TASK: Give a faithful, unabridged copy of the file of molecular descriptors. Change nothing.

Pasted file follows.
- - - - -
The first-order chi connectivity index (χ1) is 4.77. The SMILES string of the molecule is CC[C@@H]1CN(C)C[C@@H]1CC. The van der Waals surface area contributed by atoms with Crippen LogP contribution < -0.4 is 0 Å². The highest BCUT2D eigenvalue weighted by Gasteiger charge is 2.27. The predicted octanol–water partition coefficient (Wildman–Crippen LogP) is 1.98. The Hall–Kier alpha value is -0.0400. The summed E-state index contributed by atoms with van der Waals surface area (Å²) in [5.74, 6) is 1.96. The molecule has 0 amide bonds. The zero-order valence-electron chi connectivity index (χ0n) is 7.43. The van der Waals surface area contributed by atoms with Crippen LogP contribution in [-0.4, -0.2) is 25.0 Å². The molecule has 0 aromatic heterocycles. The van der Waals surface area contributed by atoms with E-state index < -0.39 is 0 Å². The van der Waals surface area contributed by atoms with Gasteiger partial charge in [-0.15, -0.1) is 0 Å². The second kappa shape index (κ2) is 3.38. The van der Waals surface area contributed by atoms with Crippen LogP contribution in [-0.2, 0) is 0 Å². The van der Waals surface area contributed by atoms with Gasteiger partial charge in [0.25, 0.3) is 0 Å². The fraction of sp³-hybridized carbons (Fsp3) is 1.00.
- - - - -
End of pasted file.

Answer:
The first-order chi connectivity index (χ1) is 4.77. The SMILES string of the molecule is CC[C@@H]1CN(C)C[C@@H]1CC. The van der Waals surface area contributed by atoms with Crippen LogP contribution < -0.4 is 0 Å². The highest BCUT2D eigenvalue weighted by Gasteiger charge is 2.27. The predicted octanol–water partition coefficient (Wildman–Crippen LogP) is 1.98. The Hall–Kier alpha value is -0.0400. The summed E-state index contributed by atoms with van der Waals surface area (Å²) in [5.74, 6) is 1.96. The molecule has 0 amide bonds. The zero-order valence-electron chi connectivity index (χ0n) is 7.43. The van der Waals surface area contributed by atoms with Crippen LogP contribution in [-0.4, -0.2) is 25.0 Å². The molecule has 0 aromatic heterocycles. The van der Waals surface area contributed by atoms with E-state index < -0.39 is 0 Å². The van der Waals surface area contributed by atoms with Gasteiger partial charge in [-0.15, -0.1) is 0 Å². The second kappa shape index (κ2) is 3.38. The van der Waals surface area contributed by atoms with Crippen LogP contribution in [-0.2, 0) is 0 Å². The van der Waals surface area contributed by atoms with Gasteiger partial charge in [0.25, 0.3) is 0 Å². The fraction of sp³-hybridized carbons (Fsp3) is 1.00.